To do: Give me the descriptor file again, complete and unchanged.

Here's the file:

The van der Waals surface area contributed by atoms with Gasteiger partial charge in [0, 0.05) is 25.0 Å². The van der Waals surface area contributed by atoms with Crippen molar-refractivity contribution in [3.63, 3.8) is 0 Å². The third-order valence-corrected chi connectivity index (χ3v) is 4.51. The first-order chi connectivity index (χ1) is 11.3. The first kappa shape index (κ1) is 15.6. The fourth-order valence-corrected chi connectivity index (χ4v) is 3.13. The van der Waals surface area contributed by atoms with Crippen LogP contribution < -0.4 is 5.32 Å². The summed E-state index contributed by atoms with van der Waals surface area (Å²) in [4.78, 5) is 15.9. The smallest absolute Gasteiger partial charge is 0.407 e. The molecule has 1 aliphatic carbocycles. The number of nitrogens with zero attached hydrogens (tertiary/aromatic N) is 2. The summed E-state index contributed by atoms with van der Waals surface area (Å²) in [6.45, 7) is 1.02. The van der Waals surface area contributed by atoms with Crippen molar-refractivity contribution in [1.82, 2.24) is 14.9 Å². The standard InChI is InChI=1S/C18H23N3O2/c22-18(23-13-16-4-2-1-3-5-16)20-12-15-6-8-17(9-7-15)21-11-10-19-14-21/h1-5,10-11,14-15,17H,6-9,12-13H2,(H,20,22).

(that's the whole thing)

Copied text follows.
The van der Waals surface area contributed by atoms with Gasteiger partial charge in [0, 0.05) is 25.0 Å². The van der Waals surface area contributed by atoms with Crippen molar-refractivity contribution in [3.63, 3.8) is 0 Å². The third-order valence-corrected chi connectivity index (χ3v) is 4.51. The first-order chi connectivity index (χ1) is 11.3. The first kappa shape index (κ1) is 15.6. The fourth-order valence-corrected chi connectivity index (χ4v) is 3.13. The van der Waals surface area contributed by atoms with Crippen LogP contribution < -0.4 is 5.32 Å². The summed E-state index contributed by atoms with van der Waals surface area (Å²) in [4.78, 5) is 15.9. The smallest absolute Gasteiger partial charge is 0.407 e. The molecule has 1 aliphatic carbocycles. The number of nitrogens with zero attached hydrogens (tertiary/aromatic N) is 2. The summed E-state index contributed by atoms with van der Waals surface area (Å²) in [6.45, 7) is 1.02. The van der Waals surface area contributed by atoms with Crippen molar-refractivity contribution in [1.82, 2.24) is 14.9 Å². The standard InChI is InChI=1S/C18H23N3O2/c22-18(23-13-16-4-2-1-3-5-16)20-12-15-6-8-17(9-7-15)21-11-10-19-14-21/h1-5,10-11,14-15,17H,6-9,12-13H2,(H,20,22).